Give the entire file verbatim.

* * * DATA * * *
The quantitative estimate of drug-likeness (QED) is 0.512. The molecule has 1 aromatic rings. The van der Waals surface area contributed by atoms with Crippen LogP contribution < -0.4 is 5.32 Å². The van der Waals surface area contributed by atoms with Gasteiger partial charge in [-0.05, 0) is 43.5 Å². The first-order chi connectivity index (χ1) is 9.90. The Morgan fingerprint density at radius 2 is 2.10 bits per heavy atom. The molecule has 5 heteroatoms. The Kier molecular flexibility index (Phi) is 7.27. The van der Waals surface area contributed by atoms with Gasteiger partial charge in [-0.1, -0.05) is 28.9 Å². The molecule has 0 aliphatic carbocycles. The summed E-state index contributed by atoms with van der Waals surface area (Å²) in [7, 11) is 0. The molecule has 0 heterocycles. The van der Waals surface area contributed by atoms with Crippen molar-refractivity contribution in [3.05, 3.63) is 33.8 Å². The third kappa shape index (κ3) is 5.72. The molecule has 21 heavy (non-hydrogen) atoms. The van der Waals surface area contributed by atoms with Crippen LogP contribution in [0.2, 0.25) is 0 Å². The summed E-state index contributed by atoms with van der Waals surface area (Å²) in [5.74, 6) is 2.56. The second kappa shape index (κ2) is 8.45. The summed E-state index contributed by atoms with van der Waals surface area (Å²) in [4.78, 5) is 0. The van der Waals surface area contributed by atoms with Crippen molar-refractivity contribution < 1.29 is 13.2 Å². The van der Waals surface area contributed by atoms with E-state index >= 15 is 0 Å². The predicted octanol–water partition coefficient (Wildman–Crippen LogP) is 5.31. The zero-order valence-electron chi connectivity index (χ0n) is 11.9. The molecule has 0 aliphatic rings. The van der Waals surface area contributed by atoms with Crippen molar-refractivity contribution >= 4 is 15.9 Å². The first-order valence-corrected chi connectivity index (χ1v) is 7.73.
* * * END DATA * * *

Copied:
The quantitative estimate of drug-likeness (QED) is 0.512. The molecule has 1 aromatic rings. The van der Waals surface area contributed by atoms with Crippen LogP contribution < -0.4 is 5.32 Å². The van der Waals surface area contributed by atoms with Gasteiger partial charge in [-0.05, 0) is 43.5 Å². The first-order chi connectivity index (χ1) is 9.90. The Morgan fingerprint density at radius 2 is 2.10 bits per heavy atom. The molecule has 5 heteroatoms. The Kier molecular flexibility index (Phi) is 7.27. The van der Waals surface area contributed by atoms with Gasteiger partial charge in [-0.1, -0.05) is 28.9 Å². The molecule has 0 aliphatic carbocycles. The summed E-state index contributed by atoms with van der Waals surface area (Å²) in [7, 11) is 0. The molecule has 0 heterocycles. The van der Waals surface area contributed by atoms with Crippen molar-refractivity contribution in [3.05, 3.63) is 33.8 Å². The third kappa shape index (κ3) is 5.72. The molecule has 21 heavy (non-hydrogen) atoms. The van der Waals surface area contributed by atoms with Crippen LogP contribution in [0.2, 0.25) is 0 Å². The summed E-state index contributed by atoms with van der Waals surface area (Å²) in [5.74, 6) is 2.56. The second kappa shape index (κ2) is 8.45. The summed E-state index contributed by atoms with van der Waals surface area (Å²) in [4.78, 5) is 0. The van der Waals surface area contributed by atoms with Crippen molar-refractivity contribution < 1.29 is 13.2 Å². The van der Waals surface area contributed by atoms with E-state index >= 15 is 0 Å². The predicted octanol–water partition coefficient (Wildman–Crippen LogP) is 5.31. The zero-order valence-electron chi connectivity index (χ0n) is 11.9. The molecule has 0 aliphatic rings. The van der Waals surface area contributed by atoms with Crippen molar-refractivity contribution >= 4 is 15.9 Å². The first-order valence-corrected chi connectivity index (χ1v) is 7.73.